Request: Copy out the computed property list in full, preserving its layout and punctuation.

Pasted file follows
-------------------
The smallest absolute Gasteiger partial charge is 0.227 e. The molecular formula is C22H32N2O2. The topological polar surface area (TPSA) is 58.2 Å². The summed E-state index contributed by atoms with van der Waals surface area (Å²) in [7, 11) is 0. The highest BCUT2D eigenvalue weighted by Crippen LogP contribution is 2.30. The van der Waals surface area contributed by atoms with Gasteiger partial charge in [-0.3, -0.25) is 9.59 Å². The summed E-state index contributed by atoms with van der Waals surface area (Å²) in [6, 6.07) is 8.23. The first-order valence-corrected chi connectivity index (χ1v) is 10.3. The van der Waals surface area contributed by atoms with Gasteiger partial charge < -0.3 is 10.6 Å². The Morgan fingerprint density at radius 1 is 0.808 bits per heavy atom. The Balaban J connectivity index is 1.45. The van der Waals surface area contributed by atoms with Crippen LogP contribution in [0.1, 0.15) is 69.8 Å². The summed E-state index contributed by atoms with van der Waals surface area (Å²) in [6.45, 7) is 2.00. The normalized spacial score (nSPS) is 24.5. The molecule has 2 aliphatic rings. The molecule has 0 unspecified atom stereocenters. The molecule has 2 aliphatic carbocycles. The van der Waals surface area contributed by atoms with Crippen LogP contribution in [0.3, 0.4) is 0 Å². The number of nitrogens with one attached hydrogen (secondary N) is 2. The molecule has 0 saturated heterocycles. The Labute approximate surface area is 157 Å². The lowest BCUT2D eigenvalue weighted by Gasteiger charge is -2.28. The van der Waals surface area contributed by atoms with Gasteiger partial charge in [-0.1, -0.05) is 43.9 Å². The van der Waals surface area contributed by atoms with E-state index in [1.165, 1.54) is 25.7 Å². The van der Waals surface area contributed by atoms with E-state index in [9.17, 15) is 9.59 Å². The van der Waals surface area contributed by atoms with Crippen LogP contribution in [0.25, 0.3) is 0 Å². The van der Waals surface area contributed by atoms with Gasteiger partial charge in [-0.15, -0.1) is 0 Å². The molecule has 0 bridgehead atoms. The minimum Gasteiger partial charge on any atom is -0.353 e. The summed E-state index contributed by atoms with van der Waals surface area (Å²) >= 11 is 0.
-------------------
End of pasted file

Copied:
The smallest absolute Gasteiger partial charge is 0.227 e. The molecular formula is C22H32N2O2. The topological polar surface area (TPSA) is 58.2 Å². The summed E-state index contributed by atoms with van der Waals surface area (Å²) in [7, 11) is 0. The highest BCUT2D eigenvalue weighted by Crippen LogP contribution is 2.30. The van der Waals surface area contributed by atoms with Gasteiger partial charge in [-0.3, -0.25) is 9.59 Å². The summed E-state index contributed by atoms with van der Waals surface area (Å²) in [6, 6.07) is 8.23. The first-order valence-corrected chi connectivity index (χ1v) is 10.3. The van der Waals surface area contributed by atoms with Gasteiger partial charge < -0.3 is 10.6 Å². The Morgan fingerprint density at radius 1 is 0.808 bits per heavy atom. The Balaban J connectivity index is 1.45. The van der Waals surface area contributed by atoms with Crippen LogP contribution in [0.1, 0.15) is 69.8 Å². The summed E-state index contributed by atoms with van der Waals surface area (Å²) in [6.45, 7) is 2.00. The normalized spacial score (nSPS) is 24.5. The molecule has 2 aliphatic rings. The molecule has 0 unspecified atom stereocenters. The molecule has 2 aliphatic carbocycles. The van der Waals surface area contributed by atoms with Crippen LogP contribution in [0.3, 0.4) is 0 Å². The number of nitrogens with one attached hydrogen (secondary N) is 2. The molecule has 0 saturated heterocycles. The Labute approximate surface area is 157 Å². The lowest BCUT2D eigenvalue weighted by Gasteiger charge is -2.28. The van der Waals surface area contributed by atoms with Gasteiger partial charge in [-0.1, -0.05) is 43.9 Å². The van der Waals surface area contributed by atoms with E-state index in [1.165, 1.54) is 25.7 Å². The van der Waals surface area contributed by atoms with E-state index in [9.17, 15) is 9.59 Å². The van der Waals surface area contributed by atoms with Crippen LogP contribution in [0.25, 0.3) is 0 Å². The van der Waals surface area contributed by atoms with Gasteiger partial charge in [-0.15, -0.1) is 0 Å². The molecule has 0 bridgehead atoms. The minimum Gasteiger partial charge on any atom is -0.353 e. The summed E-state index contributed by atoms with van der Waals surface area (Å²) >= 11 is 0.